I walked out of my Baltimore apartment on a Saturday morning in September. The sun was shining, the harbor looked fabulous, and I could not see a lot wrong in the world. I sat down for my breakfast and looked at the front page of the New York Times and I read a story that was heartbreaking.
It was the story of a 12-year-old girl who felt the need to take her own life as a result of torment and torture–not of a physical kind but mental torture.
Any parent dreads the loss of a child, but to have your child die as a result of cyberbullying is a trauma no one should have to endure. Cyberbullying is a form intimidation and humiliation that takes place using electronic technology. Examples of cyberbullying can include mean text messages or emails and rumors sent by email or posted on social networking sites. October is Bullying Awareness Month, and this year in Maryland it brought with it Grace’s Law, which makes it a crime to use social media, like Twitter or Facebook, to cause “serious emotional distress on a minor” or cause a minor to fear for his or her life or physical safety.
This is great news, but how could this happen in the first place? How could our clever society, which has successfully tackled childhood diseases, let this menace grow and flourish? Well, bullying is not a new thing. Many of us have been the victim, and some of us perhaps the protagonist. But the potentially lethal nature of cyberbullying is an emerging concern and like all health and problems requires a strategic and innovative approach.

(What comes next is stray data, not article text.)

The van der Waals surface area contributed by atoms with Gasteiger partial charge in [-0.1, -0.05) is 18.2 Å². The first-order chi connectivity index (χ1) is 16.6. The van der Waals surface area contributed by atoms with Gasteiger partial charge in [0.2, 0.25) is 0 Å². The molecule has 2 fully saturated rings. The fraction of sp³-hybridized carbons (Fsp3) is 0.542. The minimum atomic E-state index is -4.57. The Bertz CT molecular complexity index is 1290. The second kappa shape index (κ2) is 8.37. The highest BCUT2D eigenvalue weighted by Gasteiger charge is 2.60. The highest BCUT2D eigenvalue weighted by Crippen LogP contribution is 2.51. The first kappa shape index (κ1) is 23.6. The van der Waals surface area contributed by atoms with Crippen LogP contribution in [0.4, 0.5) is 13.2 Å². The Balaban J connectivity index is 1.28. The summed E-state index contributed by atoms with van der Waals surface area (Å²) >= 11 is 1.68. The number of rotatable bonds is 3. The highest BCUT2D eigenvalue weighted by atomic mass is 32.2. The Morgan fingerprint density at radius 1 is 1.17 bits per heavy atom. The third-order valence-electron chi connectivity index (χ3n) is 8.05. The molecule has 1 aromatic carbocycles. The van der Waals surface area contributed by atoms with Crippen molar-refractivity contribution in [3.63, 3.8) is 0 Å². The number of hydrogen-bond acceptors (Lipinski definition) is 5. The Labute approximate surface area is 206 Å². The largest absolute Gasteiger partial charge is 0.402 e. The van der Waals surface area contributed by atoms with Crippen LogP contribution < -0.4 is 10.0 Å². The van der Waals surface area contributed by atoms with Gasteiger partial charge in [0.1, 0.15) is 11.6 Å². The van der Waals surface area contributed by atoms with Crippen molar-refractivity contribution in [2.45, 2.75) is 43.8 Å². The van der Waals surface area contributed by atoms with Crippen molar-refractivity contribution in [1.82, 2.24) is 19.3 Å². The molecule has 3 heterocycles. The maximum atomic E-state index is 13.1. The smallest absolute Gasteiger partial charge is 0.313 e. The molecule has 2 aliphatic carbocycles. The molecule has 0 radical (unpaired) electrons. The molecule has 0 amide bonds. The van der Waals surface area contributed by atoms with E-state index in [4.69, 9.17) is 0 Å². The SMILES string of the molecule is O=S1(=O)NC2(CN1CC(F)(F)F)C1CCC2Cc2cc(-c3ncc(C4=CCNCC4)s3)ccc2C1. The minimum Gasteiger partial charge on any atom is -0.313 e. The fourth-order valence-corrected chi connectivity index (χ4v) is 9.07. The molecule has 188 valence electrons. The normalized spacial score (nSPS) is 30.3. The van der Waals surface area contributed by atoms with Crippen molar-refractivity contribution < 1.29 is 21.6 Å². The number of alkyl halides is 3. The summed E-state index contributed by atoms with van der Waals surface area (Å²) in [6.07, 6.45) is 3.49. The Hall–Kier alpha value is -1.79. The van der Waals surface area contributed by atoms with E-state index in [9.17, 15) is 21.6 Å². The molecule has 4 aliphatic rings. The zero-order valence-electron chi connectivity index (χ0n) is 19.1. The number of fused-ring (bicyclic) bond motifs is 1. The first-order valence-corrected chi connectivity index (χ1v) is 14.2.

This made me think–what is the role of nursing in addressing this concern? Nurses have worked in schools for decades and provided many a band-aid and provided immunization. They have played a valuable role. This story made me think about the need to increase preventive programs as well as monitoring for mental health. Children require skills to deal with these issues.
Commonly in budget cuts, these nursing roles are considered “nice to have” versus “need to have.” In a complex environment, schools provide a necessary sanctuary and source of support for both children and their parents. Nurses with expertise in mental health are required just as much as those with expertise in childhood illnesses.
This also made me think about the huge potential of the Henderson-Hopkins School as a model of partnership between community, health, and education. This new K-8 community school and early childhood center serving East Baltimore will use a holistic, personalized approach to learning.
This environment will provide fertile ground for developing collaborative models between health and education, and mental health will be as important as physical health.
Whenever I think of the useless loss of a young and vital life and the suffering of her family and friends, it reminds me of our role and responsibilities in society. Nurses are critical in developing interventions and also supporting professionals in a range of settings to improve not just physical health but social outcomes. These are not separate but inextricably linked.
I look forward to supporting the Henderson-Hopkins School and celebrate the wisdom, energy, and support of those with the vision to enact this partnership.